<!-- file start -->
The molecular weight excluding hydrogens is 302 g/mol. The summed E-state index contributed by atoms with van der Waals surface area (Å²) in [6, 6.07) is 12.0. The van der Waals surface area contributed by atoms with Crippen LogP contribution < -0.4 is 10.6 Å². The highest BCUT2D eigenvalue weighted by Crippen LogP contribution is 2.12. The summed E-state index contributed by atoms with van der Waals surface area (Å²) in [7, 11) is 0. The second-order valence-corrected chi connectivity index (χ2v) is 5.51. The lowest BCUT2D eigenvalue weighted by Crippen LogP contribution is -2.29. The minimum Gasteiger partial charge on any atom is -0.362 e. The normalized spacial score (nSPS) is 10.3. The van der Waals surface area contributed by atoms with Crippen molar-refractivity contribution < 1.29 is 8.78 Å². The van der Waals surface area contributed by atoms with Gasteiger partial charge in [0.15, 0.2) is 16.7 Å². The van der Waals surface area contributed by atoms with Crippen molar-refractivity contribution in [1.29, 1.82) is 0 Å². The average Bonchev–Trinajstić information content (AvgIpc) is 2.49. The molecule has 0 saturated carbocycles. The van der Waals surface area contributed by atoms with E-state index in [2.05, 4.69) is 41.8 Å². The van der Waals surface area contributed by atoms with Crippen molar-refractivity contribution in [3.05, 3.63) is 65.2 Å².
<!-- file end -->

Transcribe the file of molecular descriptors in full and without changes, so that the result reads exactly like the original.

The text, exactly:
The molecular weight excluding hydrogens is 302 g/mol. The summed E-state index contributed by atoms with van der Waals surface area (Å²) in [6, 6.07) is 12.0. The van der Waals surface area contributed by atoms with Crippen LogP contribution < -0.4 is 10.6 Å². The highest BCUT2D eigenvalue weighted by Crippen LogP contribution is 2.12. The summed E-state index contributed by atoms with van der Waals surface area (Å²) in [7, 11) is 0. The second-order valence-corrected chi connectivity index (χ2v) is 5.51. The lowest BCUT2D eigenvalue weighted by Crippen LogP contribution is -2.29. The minimum Gasteiger partial charge on any atom is -0.362 e. The normalized spacial score (nSPS) is 10.3. The van der Waals surface area contributed by atoms with Crippen molar-refractivity contribution < 1.29 is 8.78 Å². The van der Waals surface area contributed by atoms with Gasteiger partial charge in [0.15, 0.2) is 16.7 Å². The van der Waals surface area contributed by atoms with Crippen molar-refractivity contribution in [1.29, 1.82) is 0 Å². The average Bonchev–Trinajstić information content (AvgIpc) is 2.49. The molecule has 0 saturated carbocycles. The van der Waals surface area contributed by atoms with E-state index in [2.05, 4.69) is 41.8 Å². The van der Waals surface area contributed by atoms with Crippen molar-refractivity contribution in [3.05, 3.63) is 65.2 Å².